Making a few more passes, the F-18 pilot took coordinates from Sergeant Matt and continued the bombing campaign against the Taliban troops.

"It was then the Taliban began a counter-attack," he said. "They started firing rocket-propelled grenades at our position and the fire became pretty intense. I called in for additional air support and within minutes had a B-52 en route. The (rockets) began hitting our position, exploding over our heads and impacting the berm in front of us."

Admittedly afraid, the Controller said he fell back on his training to stay focused.

"I knew what our objective was and the consequences of retreating from our mission. I knew the only choice was to hold out as long as we could," said the sergeant. "Our training -- whether Air Force Special Tactics Operators, Army Special Forces or Navy SEALS - may have slight differences, but ultimately is designed to build an individual able to think and react under stress.

"You have to stay focused, and our specialized training helps us to think out the problems while maintaining flexibility to get to the right solution," added the sergeant.

Less than 5 miles out, the B-52 pilot made contact and the Controller passed the coordinates. Within seconds, the bomber made an initial pass over the attacking force dropping eight JDAMS bombs. The bombing gave the team enough of a break in firing so they could pull down the mountain toward a ravine. The Controller knew he needed more air power, and called in for fighter support.

As an F-14 pulled on the scene, the pilot radioed the Controller that Taliban troops were moving in toward his new position toward the west and south.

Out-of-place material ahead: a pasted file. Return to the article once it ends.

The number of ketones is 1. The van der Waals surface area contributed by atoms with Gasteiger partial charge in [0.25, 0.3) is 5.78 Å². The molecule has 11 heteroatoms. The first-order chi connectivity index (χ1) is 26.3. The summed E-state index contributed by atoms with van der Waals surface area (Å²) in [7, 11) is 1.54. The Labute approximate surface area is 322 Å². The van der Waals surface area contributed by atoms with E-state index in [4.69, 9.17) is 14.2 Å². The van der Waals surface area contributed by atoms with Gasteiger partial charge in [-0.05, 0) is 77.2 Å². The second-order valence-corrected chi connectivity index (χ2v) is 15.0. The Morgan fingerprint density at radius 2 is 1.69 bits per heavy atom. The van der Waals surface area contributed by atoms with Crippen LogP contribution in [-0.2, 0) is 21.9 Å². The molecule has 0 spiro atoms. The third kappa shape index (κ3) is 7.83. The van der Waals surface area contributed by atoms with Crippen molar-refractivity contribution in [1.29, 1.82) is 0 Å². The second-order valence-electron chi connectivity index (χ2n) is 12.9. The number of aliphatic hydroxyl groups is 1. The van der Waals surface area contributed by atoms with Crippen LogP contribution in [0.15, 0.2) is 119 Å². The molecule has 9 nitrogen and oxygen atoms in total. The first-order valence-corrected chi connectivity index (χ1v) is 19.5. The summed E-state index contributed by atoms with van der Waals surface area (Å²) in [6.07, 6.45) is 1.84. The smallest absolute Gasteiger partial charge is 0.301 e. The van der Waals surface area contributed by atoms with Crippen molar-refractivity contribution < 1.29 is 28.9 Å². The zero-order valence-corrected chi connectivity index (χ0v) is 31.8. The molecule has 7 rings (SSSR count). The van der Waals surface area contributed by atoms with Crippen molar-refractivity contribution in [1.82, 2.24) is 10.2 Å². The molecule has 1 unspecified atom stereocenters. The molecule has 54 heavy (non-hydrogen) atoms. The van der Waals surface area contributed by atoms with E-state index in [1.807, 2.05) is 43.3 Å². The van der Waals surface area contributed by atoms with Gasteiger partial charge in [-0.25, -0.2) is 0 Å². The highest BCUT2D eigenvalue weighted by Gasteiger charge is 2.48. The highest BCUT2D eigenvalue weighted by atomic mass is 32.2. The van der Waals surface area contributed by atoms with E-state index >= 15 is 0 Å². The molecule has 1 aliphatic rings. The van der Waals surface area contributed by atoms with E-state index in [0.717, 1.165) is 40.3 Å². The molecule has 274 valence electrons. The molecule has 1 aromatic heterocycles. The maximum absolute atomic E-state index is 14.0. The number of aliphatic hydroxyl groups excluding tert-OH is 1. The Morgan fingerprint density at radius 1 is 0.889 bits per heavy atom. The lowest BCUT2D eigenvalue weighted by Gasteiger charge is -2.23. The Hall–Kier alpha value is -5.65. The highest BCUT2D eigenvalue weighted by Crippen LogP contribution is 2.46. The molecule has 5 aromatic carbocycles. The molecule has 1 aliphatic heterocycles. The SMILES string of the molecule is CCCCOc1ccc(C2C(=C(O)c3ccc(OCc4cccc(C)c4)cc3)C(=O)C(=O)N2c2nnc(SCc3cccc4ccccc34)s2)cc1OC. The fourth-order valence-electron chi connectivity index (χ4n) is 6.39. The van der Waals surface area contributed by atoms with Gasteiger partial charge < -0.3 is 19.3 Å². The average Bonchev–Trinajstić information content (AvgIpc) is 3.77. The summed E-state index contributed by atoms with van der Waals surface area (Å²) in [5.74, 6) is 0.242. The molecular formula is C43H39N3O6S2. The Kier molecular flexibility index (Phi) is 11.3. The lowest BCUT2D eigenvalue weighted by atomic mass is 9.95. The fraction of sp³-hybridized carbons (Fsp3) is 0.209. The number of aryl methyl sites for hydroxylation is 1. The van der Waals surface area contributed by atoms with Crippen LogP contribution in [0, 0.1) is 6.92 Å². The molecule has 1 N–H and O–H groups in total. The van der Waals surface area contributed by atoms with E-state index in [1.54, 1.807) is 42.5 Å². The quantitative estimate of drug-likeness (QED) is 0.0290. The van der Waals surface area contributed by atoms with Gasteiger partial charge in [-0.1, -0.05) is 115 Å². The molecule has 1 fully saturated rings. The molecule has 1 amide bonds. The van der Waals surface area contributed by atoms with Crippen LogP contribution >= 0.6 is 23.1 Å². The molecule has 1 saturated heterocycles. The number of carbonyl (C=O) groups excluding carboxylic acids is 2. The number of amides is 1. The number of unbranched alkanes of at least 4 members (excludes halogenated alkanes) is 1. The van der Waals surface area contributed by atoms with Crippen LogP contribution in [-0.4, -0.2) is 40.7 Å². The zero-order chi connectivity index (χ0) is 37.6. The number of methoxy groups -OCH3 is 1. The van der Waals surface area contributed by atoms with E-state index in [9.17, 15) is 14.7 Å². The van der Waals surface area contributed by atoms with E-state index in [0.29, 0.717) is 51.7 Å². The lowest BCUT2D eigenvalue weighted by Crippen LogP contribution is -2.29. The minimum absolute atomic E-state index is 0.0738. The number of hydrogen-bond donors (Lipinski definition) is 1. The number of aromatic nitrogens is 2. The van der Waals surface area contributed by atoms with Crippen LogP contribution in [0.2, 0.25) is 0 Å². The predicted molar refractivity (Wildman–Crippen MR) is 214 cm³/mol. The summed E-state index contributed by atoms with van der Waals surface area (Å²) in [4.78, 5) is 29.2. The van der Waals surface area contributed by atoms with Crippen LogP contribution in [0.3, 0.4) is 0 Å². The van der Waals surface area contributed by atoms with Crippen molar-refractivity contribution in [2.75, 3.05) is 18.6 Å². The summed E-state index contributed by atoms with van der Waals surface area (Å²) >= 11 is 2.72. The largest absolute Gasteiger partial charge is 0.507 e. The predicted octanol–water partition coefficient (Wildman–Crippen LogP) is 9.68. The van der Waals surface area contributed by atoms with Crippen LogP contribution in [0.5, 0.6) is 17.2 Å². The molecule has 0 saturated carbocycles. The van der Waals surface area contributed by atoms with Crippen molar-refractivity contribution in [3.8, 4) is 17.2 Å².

"After we verified our location, I cleared the pilot to come in hot - to begin firing on the troops moving in our direction. He made several passes and gave us enough support to move toward a rocky outcrop a few meters down the mountain for cover," said Sergeant Matt.

Looking back up the mountain, the Controller could see where Taliban forces had now overrun the entrenchment he and his Army counterparts had just left. Pulling out his GPS, the Controller recalled his last coordinates - the numbers that indicated that exact location - and passed it to the B-52 pilot still circling the area.

"In seconds, the bomber dropped two large bombs on the spot we just left. The combined effort of the B-52, F-18 and F-14 pilots cleared out the resistance and allowed the Northern Alliance to gain the ground," said the Controller. "The next day, as we've making our way down the mountain the resistance was very light.

"There is no doubt in my mind that the air power allowed the Northern Alliance to move through that valley virtually unimpeded. CAS actions helped cut down the amount of time it would have taken for the Alliance to advance. Additionally, it helped reduce the loss of life that would surely have resulted in direct action," said Sergeant Matt.

Glad to be back in the United States and off horseback, the Combat Controller is taking time to regroup and regenerate.

"Initially, I was a bit nervous about what we were facing as we headed to the area. Since I've never been involved in combat, I didn't know how I would react. But, looking back it helped build my confidence in my abilities and how I'd fare under similar situations," he said.

"Though I'm glad to be back, I'm ready to go wherever needed to continue the fight."


"Bonus Story"

A story from the internet that may be a bit exaggerated or "stretched", but parallels the truth.  I've been accused of a little embellishment myself.  I find a bit of humor in this, but when faced with impossible conditions, I often try to comfort myself with humor.

Afghanistan As Told By Saucy Jack

It's (expletive) freezing here. I'm sitting on hard, cold dirt between rocks and shrubs at the base of the Hindu Kush Mountains along the Dar 'yoi Pomir River watching a hole that leads to a tunnel that leads to a cave. Stake out, my friend, and no pizza delivery for thousands of miles. I also glance at the area around my ass every ten to fifteen seconds to avoid another scorpion sting. I've actually given up battling the chiggers and sand fleas, but them (expletive) scorpions give a jolt like a cattle prod. Hurts like a bastard. The antidote tastes like transmission fluid but God bless the Marine Corps for the five vials of it in my pack.